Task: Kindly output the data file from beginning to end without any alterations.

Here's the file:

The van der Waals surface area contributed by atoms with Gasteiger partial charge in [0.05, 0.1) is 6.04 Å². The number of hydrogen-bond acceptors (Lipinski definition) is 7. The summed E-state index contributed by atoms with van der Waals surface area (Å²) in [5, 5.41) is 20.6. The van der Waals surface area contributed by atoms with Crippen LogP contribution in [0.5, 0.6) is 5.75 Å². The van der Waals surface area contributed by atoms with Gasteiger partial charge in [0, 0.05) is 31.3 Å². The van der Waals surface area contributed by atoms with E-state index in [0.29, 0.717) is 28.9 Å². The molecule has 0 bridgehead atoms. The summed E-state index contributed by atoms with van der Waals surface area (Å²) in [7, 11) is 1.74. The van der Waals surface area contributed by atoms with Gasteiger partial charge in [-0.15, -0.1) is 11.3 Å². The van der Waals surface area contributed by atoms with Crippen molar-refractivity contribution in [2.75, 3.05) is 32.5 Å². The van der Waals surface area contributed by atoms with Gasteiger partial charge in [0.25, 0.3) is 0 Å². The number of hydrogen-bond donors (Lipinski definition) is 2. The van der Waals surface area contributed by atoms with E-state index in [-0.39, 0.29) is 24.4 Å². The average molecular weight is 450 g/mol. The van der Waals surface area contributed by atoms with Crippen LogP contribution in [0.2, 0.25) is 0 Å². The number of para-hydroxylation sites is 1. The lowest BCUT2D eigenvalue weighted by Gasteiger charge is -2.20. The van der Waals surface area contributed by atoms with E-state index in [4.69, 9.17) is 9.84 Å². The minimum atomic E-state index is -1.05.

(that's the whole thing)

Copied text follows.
The van der Waals surface area contributed by atoms with Gasteiger partial charge in [0.05, 0.1) is 6.04 Å². The number of hydrogen-bond acceptors (Lipinski definition) is 7. The summed E-state index contributed by atoms with van der Waals surface area (Å²) in [5, 5.41) is 20.6. The van der Waals surface area contributed by atoms with Crippen LogP contribution in [0.5, 0.6) is 5.75 Å². The van der Waals surface area contributed by atoms with Gasteiger partial charge in [0, 0.05) is 31.3 Å². The van der Waals surface area contributed by atoms with E-state index in [0.29, 0.717) is 28.9 Å². The molecule has 0 bridgehead atoms. The summed E-state index contributed by atoms with van der Waals surface area (Å²) in [7, 11) is 1.74. The van der Waals surface area contributed by atoms with Gasteiger partial charge in [-0.15, -0.1) is 11.3 Å². The van der Waals surface area contributed by atoms with Crippen molar-refractivity contribution in [2.75, 3.05) is 32.5 Å². The van der Waals surface area contributed by atoms with Gasteiger partial charge in [0.25, 0.3) is 0 Å². The number of hydrogen-bond donors (Lipinski definition) is 2. The van der Waals surface area contributed by atoms with E-state index in [-0.39, 0.29) is 24.4 Å². The average molecular weight is 450 g/mol. The van der Waals surface area contributed by atoms with Crippen LogP contribution in [0.2, 0.25) is 0 Å². The number of para-hydroxylation sites is 1. The lowest BCUT2D eigenvalue weighted by Gasteiger charge is -2.20. The van der Waals surface area contributed by atoms with E-state index in [4.69, 9.17) is 9.84 Å². The minimum atomic E-state index is -1.05.